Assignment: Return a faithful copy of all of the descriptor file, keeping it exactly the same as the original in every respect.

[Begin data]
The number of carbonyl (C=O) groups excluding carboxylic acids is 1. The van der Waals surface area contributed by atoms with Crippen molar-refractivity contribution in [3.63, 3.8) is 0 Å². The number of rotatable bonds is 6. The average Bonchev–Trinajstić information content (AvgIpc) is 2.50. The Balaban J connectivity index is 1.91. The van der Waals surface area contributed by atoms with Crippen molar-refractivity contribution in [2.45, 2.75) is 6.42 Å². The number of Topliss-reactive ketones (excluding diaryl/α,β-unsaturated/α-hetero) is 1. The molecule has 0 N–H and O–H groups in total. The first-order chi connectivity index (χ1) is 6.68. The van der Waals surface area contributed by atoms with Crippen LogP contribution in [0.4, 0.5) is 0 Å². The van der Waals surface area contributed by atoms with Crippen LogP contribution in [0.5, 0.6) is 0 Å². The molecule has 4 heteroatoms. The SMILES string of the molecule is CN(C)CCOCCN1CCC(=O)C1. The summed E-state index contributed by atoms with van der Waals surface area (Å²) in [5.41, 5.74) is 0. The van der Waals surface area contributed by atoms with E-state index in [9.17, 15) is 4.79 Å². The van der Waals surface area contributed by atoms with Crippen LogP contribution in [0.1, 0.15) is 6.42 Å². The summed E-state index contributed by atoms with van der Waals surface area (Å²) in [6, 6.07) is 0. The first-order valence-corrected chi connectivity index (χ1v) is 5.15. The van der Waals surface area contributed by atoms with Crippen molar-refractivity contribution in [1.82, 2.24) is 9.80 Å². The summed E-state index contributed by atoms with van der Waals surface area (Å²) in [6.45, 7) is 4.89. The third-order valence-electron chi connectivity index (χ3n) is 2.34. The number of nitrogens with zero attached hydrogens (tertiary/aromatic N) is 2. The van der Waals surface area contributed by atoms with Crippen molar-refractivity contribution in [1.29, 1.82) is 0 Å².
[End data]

The number of carbonyl (C=O) groups excluding carboxylic acids is 1. The van der Waals surface area contributed by atoms with Crippen molar-refractivity contribution in [3.63, 3.8) is 0 Å². The number of rotatable bonds is 6. The average Bonchev–Trinajstić information content (AvgIpc) is 2.50. The Balaban J connectivity index is 1.91. The van der Waals surface area contributed by atoms with Crippen molar-refractivity contribution in [2.45, 2.75) is 6.42 Å². The number of Topliss-reactive ketones (excluding diaryl/α,β-unsaturated/α-hetero) is 1. The molecule has 0 N–H and O–H groups in total. The first-order chi connectivity index (χ1) is 6.68. The van der Waals surface area contributed by atoms with Crippen LogP contribution in [0.4, 0.5) is 0 Å². The van der Waals surface area contributed by atoms with Crippen LogP contribution in [0.5, 0.6) is 0 Å². The molecule has 4 heteroatoms. The SMILES string of the molecule is CN(C)CCOCCN1CCC(=O)C1. The summed E-state index contributed by atoms with van der Waals surface area (Å²) in [5.41, 5.74) is 0. The van der Waals surface area contributed by atoms with E-state index in [9.17, 15) is 4.79 Å². The van der Waals surface area contributed by atoms with Crippen LogP contribution in [0.1, 0.15) is 6.42 Å². The summed E-state index contributed by atoms with van der Waals surface area (Å²) in [6, 6.07) is 0. The first-order valence-corrected chi connectivity index (χ1v) is 5.15. The van der Waals surface area contributed by atoms with Crippen molar-refractivity contribution in [1.82, 2.24) is 9.80 Å². The summed E-state index contributed by atoms with van der Waals surface area (Å²) in [6.45, 7) is 4.89. The third-order valence-electron chi connectivity index (χ3n) is 2.34. The number of nitrogens with zero attached hydrogens (tertiary/aromatic N) is 2. The van der Waals surface area contributed by atoms with Crippen molar-refractivity contribution in [1.29, 1.82) is 0 Å².